Sunday, May 05, 2019

Best of both worlds for 2019 Badminton "Farriers Prize" event horse

Farrier judge Will Hampson, DipWCF inspected the hooves of 56 horses at 8 a.m. this morning as part of an annual tradition at England's Mitsubishi Motors Badminton Horse Trials on behalf of the Worshipful Company of Farriers, Britain's 400-year old livery company charged with overseeing farriery in that country. (photo courtesy of Will Hampson; this is NOT the winning horse)

Sunday mornings at horse shows in the spring are pretty much the same for farriers everywhere. There are shoes to tack on, the odd horse to shoe, clinches to check, coffee to drink, stories to tell. A farrier might even have time to sharpen a knife, sweep the mats or glance at Facebook before a long drive home.

Badminton's Farrier Prize is
sponsored by the Worshipful
Company of Farriers.
But today at one horse show on one showground in the world, a farrier's only tools were a clipboard, a list and a pen. And he wasn’t wearing an apron; he donned a sports jacket and tie instead. Will Hampson, DipWCF had arrived at the FEI 5-star Mitsubishi Motors Badminton Horse Trials in Gloucestershire, England prepared to inspect the world’s finest three-day eventers from the ground up.

Hampson has been recruited and trained through a Worshipful Company of Farriers program to evaluate shoes in “best shod” classes at county shows and large events and races held in the UK. The tradition goes back hundreds of years--all the way back to the 1700s legend of Lorna Doone, if you believe that tale of how highwayman Tom Faggus lost his love because of jealousy over a best-shod prize won by his strawberry mare.

Australia's Port Phillip Farmers Society 
began a best-shod award for heavy 
horses in 1848; this silver medal was 
awarded in 1858.
In Australia, a best-shod medal was started in 1848 for heavy horses, and the United States, best-shod awards go back at least to 1878 when both best-shod country and city street horses were rewarded at the Virginia State Fair.

The certificates, plaques and rosettes awarded hang in places of honor in both ancient and modern farrier forges from Cornwall to the Scottish Highlands.

At Badminton, the judge was on a mission to determine which farrier in the world deserved the Worshipful Company of Farriers’ coveted Farriers Prize for 2019. He’d look at shoes, feet, balance, materials, support, fit, nailing and, above all else, the appropriateness and safety of the horse to do his job with the shoes on his feet selected by his farrier at home. The inspection took place on the last day of the event, after the final veterinary inspection of horses who had successfully made it through the dressage and cross-country phases, and who would go on to this afternoon’s show jumping.

Horse after horse, Will watched the hooves as the grooms or riders led through toward him. He walked around the horse, picked up hooves on some, gave others a pass. He knew what he was looking for, and he found it.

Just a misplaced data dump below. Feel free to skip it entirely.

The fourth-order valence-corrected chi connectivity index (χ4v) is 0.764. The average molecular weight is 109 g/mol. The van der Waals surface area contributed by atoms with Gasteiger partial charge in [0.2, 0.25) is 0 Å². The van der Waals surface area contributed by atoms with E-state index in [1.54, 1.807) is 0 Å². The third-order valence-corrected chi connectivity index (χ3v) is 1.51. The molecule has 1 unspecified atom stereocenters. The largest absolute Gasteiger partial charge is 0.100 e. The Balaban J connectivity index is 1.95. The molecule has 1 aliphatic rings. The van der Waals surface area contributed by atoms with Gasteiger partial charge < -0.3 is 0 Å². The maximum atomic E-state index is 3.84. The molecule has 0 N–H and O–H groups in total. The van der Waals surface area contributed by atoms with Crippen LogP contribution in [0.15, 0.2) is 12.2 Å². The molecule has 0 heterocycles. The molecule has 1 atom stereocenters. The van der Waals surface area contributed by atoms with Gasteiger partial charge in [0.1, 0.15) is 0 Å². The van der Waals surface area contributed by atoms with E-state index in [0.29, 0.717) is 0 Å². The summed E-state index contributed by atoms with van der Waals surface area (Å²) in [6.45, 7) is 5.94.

The Farriers Prize this year was awarded to the Dutch Warmblood mare Call Me Maggy May, owned by Sara and Tom Strong, and ridden by Izzy Taylor. The mare was shod by Antony Marris, DipWCF. (photo used with permission)

In Bedfordshire, England, farrier Antony Marris received the phone call he wasn’t expecting, but was delighted to answer. A mare he has shod since he was an apprentice, the 12-year-old Dutch Warmblood Call Me Maggie May, had successfully completed her first Badminton for rider Izzy Taylor and owners Sara and Tom Strong of Oxfordshire. She finished 31st of 56 who completed; 82 horses started the event on Wednesday.

Former Master of the Worshipful Company of Farriers
Simon Fleet presented the Farriers Prize to British rider Izzy
Taylor during the awards ceremony. Her horse's farrier
Antony Marris 
was not present. (Kit Houghton photo courtesy
of Badminton 
Horse Trials)
This was Izzy Taylor's second win of the Farriers Prize in four years; she won in 2016 for her horse Allercombe Ellie, shod by Charlie Sands.

On the phone, Antony's enthusiasm for his profession and his affection for the horse and his longtime clients were obvious. At 27, Antony has been running his own farrier business for about five years, since completing his apprenticeship and working for a few years more with well-known farrier and horseshoe designer/manufacturer Billy Crothers, AWCF, of Bedfordshire.

It is possible that this is the first time that both a former apprentice, Antony, and former master, Billy, are both represented on the list.

We haven't see this before. The Farriers Prize was awarded to a horse wearing plastic. The mare's Ibex pads have a
textured frog zone. The horse was shod all around with handmade concave shoes and Mustad's Endura-coated nails.

“It’s something I always wanted to achieve,” Antony said. He said he had shod the horse on Monday, right before it left for Badminton. The horse lives at home with its owner, in a traditional yard with old cobblestone paving. Sara Strong hacks and gallops the horse between training sessions at the rider’s facility.

Like most event horses, “Maggie May” has hooves that tell a story, even though the farrier says she is “straightforward” to shoe. In 2018, she sustained an over-reach injury on the lateral heel quarter of her off fore. She evented that season with bar shoes and side clips in front as the injury grew out.

With the bar shoes, Maggie May and Izzy Taylor was first at the The Irish Field CCI3* at the Tattersalls International Horse Trials and Country Fair in Ireland.